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Installing flagstone is an excellent way to enhance the landscape. This is usually accomplished by installing flagstone walks or patios. Flagstone slabs are cut into irregular flag-like shapes, hence the name. Flagstones are extremely versatile, and found in various thicknesses, from about 1 ½ to 2 inches (3.81 to 5.08 cm), and colors. Different types of stone are also used in making flagstones, including bluestone, sandstone, and limestone.
Flagstone can be fit into many landscape designs, including formal landscaping home construction as well as informal designs. This versatility makes installing flagstone a great alternative to natural stone or concrete. Different types of flagstone absorb water differently too. This is an important consideration when choosing flagstone.
The method used for installing flagstone is another consideration. Flagstone installation can be accomplished by laying pavers on bare ground, within pea gravel or sand beds, and with mortar. Drainage is an important factor as well. When installing flagstone, there should always be a slight slope with the grade to ensure adequate drainage and prevent puddling. The length and width of the walkway or patio is also important.
Regardless of the method used, it’s always a good idea to plan the flagstone design on paper beforehand. This will make it easier to note drainage patterns, available space, and more. It might also help to lay out the design with a hose to get a visual sense of the plan. The first step is to mark off the area with stakes and string. The use of forms may be helpful as well, especially for those using mortar.
Laying flagstone on bare ground or within a base material, such as pea gravel or sand, is the easiest and cheapest method for installing flagstone walks and patios. For bare ground installation, simply remove sections of sod to accommodate the chosen flagstone pavers. However, another couple of inches in addition to the depth of the flagstone should be removed for installing flagstone base material. Once this is done, clear away any debris and rake the area smooth.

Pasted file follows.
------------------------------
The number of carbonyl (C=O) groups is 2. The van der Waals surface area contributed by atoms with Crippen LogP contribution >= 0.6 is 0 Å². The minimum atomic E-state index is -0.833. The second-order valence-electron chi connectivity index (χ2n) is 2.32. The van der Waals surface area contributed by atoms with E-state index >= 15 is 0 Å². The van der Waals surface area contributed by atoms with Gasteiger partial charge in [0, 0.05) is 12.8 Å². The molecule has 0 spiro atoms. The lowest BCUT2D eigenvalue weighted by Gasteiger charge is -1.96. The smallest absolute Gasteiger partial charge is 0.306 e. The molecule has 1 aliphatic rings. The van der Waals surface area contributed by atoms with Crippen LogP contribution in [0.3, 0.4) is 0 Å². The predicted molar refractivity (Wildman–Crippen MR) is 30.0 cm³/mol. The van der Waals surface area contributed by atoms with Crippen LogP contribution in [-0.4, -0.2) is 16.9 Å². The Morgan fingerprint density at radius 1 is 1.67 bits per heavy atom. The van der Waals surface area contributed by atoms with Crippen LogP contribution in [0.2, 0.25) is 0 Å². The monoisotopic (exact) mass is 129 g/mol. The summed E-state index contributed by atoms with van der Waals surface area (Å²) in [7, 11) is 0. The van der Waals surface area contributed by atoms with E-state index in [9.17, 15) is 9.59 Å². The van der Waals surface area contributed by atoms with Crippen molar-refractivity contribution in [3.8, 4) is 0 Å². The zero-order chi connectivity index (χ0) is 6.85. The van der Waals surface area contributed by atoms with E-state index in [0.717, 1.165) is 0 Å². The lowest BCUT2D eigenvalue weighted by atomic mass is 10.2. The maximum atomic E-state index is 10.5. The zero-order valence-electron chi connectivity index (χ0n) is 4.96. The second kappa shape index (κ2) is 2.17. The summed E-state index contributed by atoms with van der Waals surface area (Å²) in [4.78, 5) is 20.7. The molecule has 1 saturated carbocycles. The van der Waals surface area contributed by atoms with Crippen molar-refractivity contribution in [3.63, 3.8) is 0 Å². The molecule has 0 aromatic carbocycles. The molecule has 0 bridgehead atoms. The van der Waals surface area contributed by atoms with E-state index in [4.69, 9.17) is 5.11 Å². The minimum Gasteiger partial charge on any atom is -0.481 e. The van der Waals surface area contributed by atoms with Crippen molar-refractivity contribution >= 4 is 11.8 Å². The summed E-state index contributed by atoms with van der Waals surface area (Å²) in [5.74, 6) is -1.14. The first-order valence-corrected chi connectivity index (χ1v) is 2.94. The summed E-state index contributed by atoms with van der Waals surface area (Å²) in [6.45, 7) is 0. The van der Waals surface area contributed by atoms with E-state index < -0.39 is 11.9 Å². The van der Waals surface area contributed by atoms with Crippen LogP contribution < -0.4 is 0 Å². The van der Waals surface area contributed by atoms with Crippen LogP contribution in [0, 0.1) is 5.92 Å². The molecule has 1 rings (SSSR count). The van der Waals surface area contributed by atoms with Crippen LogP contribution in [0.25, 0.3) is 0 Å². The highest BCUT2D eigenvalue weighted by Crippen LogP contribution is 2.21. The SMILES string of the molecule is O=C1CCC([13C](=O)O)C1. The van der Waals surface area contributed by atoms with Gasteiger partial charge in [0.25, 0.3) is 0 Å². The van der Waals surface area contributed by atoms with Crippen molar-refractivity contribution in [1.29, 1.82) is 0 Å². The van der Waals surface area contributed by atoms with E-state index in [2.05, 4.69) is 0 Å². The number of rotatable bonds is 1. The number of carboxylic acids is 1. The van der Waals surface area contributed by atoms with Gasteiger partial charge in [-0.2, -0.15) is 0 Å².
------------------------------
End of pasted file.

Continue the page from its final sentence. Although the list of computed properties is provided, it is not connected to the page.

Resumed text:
The excavated area should then be filled in with about half of the chosen base material. Next, arrange the flagstones, beginning with the largest. Keeping them as level as possible, spacing should remain within a comfortable stepping distance or about ½ - 1 inch (1.27 to 2.54 cm) apart. Some flagstone pavers may require additional shaping or sizing with a chisel as well.
Gaps between pavers should be filled in with the remaining pea gravel or sand, applying it directly to the area and sweeping into cracks. Once finished, water it down to allow for settling and let it dry. Fill in any empty joints and repeat as needed. Low-growing plants can be added between the joints as well. Installing flagstone with mortar is more difficult and expensive. However, it’s also more permanent. Instead of using base material, flagstone pavers are tapped into cement.
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